Robot accuracy for UKA without the Robot |

Robot accuracy for UKA without the Robot

NO ROBOT REQUIRED WHEN USING PATIENT-SPECIFIC INSTRUMENTS? (Orthopedics This Week)

Researchers from Imperial College London and The Royal College of Surgeons in Ireland set out to test a low-cost patient-specific instrument (PSI) design.

Their work, “A novel patient-specific instrument design can deliver robotic level accuracy in unicompartmental knee arthroplasty,” was published in the September 10, 2019 edition of The Knee.

Co-author Justin P. Cobb, M.Ch.(Oxon) is chair, Section of Orthopaedics at the MSk Lab at Imperial College London. He commented to OTW, “We developed this approach based on our earlier robotic experience, which convincingly demonstrated that accuracy improved outcomes, based upon plans made from CT—something that we had been doing for a long time—since the first trials of the Acrobot—the predecessor of the Mako robot—back in the last century.”

Working with 30 patients who underwent medial unicompartmental knee arthroplasty (UKA), the researchers planned the tibial component position with a CT scan and compared it to a postop day one CT scan to assess the difference between the planned and achieved positions.

Dr. Cobb told OTW, “What was novel was the automation code that Susannah Clarke, Ph.D. and her team wrote which took the plan and the bones, and automatically created the guide shapes, which are then printed in nylon. These guides use several elements which ensure that the operation is performed with robotic level accuracy.”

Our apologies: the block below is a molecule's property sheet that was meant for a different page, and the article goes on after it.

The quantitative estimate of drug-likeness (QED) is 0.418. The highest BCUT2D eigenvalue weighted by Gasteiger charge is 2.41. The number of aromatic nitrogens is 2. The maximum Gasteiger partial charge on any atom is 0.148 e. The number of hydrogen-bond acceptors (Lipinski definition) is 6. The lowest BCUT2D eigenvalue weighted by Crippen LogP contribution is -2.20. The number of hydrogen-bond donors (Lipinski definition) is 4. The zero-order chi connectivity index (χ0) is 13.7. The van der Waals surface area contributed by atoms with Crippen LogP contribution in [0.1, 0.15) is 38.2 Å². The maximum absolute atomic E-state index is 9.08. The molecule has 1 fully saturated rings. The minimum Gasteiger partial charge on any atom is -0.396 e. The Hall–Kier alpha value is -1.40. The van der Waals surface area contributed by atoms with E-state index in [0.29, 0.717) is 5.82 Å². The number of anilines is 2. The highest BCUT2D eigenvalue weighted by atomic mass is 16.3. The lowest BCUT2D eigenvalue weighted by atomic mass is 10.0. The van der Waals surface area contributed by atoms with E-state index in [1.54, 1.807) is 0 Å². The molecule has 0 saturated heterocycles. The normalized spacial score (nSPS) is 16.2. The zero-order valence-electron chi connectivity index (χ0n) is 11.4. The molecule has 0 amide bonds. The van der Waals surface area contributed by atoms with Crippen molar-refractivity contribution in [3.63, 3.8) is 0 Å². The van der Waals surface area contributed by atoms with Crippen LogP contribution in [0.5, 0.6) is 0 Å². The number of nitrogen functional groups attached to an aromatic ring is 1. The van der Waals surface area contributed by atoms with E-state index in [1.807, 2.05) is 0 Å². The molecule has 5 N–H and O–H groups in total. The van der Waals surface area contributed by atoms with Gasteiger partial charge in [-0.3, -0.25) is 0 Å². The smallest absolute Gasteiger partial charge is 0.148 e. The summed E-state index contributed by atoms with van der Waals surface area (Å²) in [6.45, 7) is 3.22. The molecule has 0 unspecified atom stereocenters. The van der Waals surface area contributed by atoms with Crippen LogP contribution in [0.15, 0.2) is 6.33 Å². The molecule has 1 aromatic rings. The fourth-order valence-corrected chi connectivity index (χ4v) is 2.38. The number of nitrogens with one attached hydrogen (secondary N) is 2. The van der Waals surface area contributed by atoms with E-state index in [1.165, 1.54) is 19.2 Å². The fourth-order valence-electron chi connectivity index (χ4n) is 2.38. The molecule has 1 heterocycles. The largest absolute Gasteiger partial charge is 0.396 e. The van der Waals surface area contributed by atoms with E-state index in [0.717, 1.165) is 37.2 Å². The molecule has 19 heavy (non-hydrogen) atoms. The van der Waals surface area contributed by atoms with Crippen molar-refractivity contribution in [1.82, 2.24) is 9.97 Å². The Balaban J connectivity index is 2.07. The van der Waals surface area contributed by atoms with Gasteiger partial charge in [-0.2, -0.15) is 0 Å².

The authors wrote, “The mean absolute difference between planned and achieved tibial implant positions using PSI was 2.0° in the coronal plane, 2.8° in the sagittal plane, and 4.5° in the axial plane. These results were not significantly different to the 13 historical robotic cases. PSI mean operating time was on average 62 min shorter than the robotic group and 40 min shorter than the conventional instrument group. No complications were reported.”

Dr. Cobb noted, “The use of 3D printing technology also allows us to plan procedures of a complexity that the current robotic platforms cannot match, and then print the instruments needed to enable the procedure to be performed—a corrective osteotomy (undoing an osteotomy that was done years earlier making the joint unstable, and a partial knee at the same sitting for instance.”

“While robotic systems are excellent, they are limited by the procedures in the robotic software.”